The Real Cleopatra: Brilliant Queen of Egypt

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Cleopatra

Upon the assassination of Julius Caesar, Cleopatra made haste back to Egypt, where she poisoned her second brother, Ptolemy XIV, whom she was obligated by tradition to marry and co-rule with following the death of Ptolemy XXIII. Accordingly, Cleopatra VII and Caesarion could become co-rulers of Egypt, and in Cleopatra’s mind, secure the fate her beloved homeland forever. But history, and destiny, had other ideas for Cleopatra.

With Rome’s military and political fates at a crossroads, Mark Antony, perhaps in an act of desperation, summoned Cleopatra to proclaim her loyalty to him or else. Mark Antony and Octavian were locked in a battle for the reigns of Rome, and having Cleopatra (and her army) on his side would no doubt have reinforced his military and his cause. Though married, Antony of course succumbed to Cleopatra’s wiles, just as Caesar before him. It wasn’t long before Antony had taken up with the Egyptian Queen and married her, with Cleopatra giving birth to a set of twins for him, and another son a few years later.

Though Cleopatra was loyal to and in love with Antony, she never lost sight of her ambitious goals. That is, she hoped that having Mark Antony (and his army) as an ally would cement her hopes to keep Egypt free. Cleopatra wanted to develop a huge Egyptian Empire, it seemed. She always kept her eyes on the prize, no matter what. However, this blinding love for Mark Antony obviously kept Cleopatra in the dark where his fidelity was concerned. For not only was he married to Fulvia before and during his marriage to Cleopatra, he then married yet another woman, Octavia, while still married to his other two wives.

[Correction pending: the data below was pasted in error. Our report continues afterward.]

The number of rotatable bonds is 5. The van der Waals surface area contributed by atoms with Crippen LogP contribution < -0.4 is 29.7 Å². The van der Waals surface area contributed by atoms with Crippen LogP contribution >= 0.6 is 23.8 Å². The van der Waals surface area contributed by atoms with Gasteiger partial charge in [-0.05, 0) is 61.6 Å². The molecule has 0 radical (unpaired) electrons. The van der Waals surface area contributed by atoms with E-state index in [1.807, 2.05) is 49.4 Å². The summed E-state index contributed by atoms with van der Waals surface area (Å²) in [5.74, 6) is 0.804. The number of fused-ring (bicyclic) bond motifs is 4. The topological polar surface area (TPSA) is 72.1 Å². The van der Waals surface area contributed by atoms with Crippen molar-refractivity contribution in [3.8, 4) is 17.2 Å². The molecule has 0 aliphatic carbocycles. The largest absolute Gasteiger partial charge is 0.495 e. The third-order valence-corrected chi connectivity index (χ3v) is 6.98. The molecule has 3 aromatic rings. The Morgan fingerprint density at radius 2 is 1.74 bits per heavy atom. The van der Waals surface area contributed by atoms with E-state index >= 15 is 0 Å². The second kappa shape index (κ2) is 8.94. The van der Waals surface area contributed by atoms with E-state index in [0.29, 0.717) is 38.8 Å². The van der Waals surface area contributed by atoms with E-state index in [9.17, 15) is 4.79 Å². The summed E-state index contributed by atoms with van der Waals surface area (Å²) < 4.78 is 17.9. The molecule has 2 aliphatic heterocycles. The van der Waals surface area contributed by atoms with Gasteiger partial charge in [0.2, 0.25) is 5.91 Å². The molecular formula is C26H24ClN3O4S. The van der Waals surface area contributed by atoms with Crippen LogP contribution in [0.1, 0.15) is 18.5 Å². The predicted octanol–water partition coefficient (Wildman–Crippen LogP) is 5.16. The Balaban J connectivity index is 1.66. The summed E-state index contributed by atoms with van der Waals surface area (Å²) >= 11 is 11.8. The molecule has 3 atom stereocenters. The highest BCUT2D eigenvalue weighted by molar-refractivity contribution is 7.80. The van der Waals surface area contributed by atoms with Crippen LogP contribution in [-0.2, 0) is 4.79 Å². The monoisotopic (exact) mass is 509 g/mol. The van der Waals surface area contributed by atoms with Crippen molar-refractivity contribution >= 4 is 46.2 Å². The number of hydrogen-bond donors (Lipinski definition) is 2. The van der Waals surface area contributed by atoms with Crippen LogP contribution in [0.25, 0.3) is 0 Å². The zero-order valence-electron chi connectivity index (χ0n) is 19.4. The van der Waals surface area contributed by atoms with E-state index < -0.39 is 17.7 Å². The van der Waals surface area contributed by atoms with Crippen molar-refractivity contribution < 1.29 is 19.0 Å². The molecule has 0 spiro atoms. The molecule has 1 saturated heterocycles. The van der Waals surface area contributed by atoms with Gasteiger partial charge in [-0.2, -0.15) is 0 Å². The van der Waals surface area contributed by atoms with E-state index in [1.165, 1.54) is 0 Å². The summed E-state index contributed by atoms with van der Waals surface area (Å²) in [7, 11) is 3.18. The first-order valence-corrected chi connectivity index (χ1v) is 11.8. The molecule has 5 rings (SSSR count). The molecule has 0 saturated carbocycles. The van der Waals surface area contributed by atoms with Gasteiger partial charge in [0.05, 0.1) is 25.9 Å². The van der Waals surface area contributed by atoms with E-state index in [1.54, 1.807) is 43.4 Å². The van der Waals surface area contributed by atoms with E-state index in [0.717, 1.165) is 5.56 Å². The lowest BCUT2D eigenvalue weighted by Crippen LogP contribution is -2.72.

While all of Antony’s traveling back and forth to his various wives was going on, Cleopatra continued to rule Egypt alongside her son Caesarion, all the while furthering her intellectual teachings. She also made sure her other children were as well learned as she was by hiring various tutors and philosophers into her organization. Eventually, Antony and Cleopatra decided to strike against Octavian, who had slowly been gathering the support of the Roman people. At the Battle of Actium in 31 B.C., Octavian and his fleet cleaned their naval clocks, a situation which was probably not helped by the desertion of the two ill-fated lovers.

Octavian captured Egypt, where it became like his own private vacation spot. This certainly shattered any hope that Cleopatra might have had left for her royal future, or that of her children. Antony eventually died in his beloved Queen’s arms, and Cleopatra soon followed suit. According to legend (and perhaps history), Cleopatra, holding a deadly asp to her breast, desperate and shattered, she ended her life, and began a legendary voyage into the annals of ancient history.